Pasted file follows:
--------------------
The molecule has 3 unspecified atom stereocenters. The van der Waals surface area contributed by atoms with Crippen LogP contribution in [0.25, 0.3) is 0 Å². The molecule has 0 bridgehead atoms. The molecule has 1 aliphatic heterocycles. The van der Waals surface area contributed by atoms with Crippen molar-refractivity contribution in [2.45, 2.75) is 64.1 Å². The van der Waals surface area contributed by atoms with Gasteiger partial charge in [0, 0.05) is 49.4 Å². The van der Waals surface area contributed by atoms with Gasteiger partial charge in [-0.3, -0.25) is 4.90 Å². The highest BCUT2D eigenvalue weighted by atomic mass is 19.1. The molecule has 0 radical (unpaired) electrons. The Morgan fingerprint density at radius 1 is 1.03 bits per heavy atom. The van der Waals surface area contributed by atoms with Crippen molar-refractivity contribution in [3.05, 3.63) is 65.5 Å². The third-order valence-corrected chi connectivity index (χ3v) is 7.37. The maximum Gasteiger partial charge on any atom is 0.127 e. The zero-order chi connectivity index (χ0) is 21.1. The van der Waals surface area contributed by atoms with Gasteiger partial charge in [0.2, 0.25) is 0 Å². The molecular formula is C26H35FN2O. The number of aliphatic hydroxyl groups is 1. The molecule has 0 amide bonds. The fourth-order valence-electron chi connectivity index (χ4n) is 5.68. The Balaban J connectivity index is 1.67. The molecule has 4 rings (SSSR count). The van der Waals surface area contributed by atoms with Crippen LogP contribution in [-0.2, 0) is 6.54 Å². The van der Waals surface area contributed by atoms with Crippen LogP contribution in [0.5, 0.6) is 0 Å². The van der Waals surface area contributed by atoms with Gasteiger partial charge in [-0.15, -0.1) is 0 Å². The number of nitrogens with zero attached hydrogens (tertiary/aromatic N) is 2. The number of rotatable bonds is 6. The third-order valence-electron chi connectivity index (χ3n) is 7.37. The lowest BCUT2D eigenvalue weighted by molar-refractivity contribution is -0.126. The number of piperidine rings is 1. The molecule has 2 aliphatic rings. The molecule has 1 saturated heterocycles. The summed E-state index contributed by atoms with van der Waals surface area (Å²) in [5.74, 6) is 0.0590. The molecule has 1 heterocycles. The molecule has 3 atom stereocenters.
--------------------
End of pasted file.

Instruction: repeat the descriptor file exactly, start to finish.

The molecule has 3 unspecified atom stereocenters. The van der Waals surface area contributed by atoms with Crippen LogP contribution in [0.25, 0.3) is 0 Å². The molecule has 0 bridgehead atoms. The molecule has 1 aliphatic heterocycles. The van der Waals surface area contributed by atoms with Crippen molar-refractivity contribution in [2.45, 2.75) is 64.1 Å². The van der Waals surface area contributed by atoms with Gasteiger partial charge in [0, 0.05) is 49.4 Å². The van der Waals surface area contributed by atoms with Gasteiger partial charge in [-0.3, -0.25) is 4.90 Å². The highest BCUT2D eigenvalue weighted by atomic mass is 19.1. The molecule has 0 radical (unpaired) electrons. The Morgan fingerprint density at radius 1 is 1.03 bits per heavy atom. The van der Waals surface area contributed by atoms with Crippen molar-refractivity contribution in [3.05, 3.63) is 65.5 Å². The third-order valence-corrected chi connectivity index (χ3v) is 7.37. The maximum Gasteiger partial charge on any atom is 0.127 e. The zero-order chi connectivity index (χ0) is 21.1. The van der Waals surface area contributed by atoms with Gasteiger partial charge in [0.2, 0.25) is 0 Å². The molecular formula is C26H35FN2O. The number of aliphatic hydroxyl groups is 1. The molecule has 0 amide bonds. The fourth-order valence-electron chi connectivity index (χ4n) is 5.68. The Balaban J connectivity index is 1.67. The molecule has 4 rings (SSSR count). The van der Waals surface area contributed by atoms with Crippen LogP contribution in [-0.2, 0) is 6.54 Å². The van der Waals surface area contributed by atoms with Crippen LogP contribution in [0.5, 0.6) is 0 Å². The van der Waals surface area contributed by atoms with Gasteiger partial charge in [-0.15, -0.1) is 0 Å². The number of nitrogens with zero attached hydrogens (tertiary/aromatic N) is 2. The number of rotatable bonds is 6. The third-order valence-electron chi connectivity index (χ3n) is 7.37. The lowest BCUT2D eigenvalue weighted by molar-refractivity contribution is -0.126. The number of piperidine rings is 1. The molecule has 2 aliphatic rings. The molecule has 1 saturated heterocycles. The summed E-state index contributed by atoms with van der Waals surface area (Å²) in [5.74, 6) is 0.0590. The molecule has 1 heterocycles. The molecule has 3 atom stereocenters.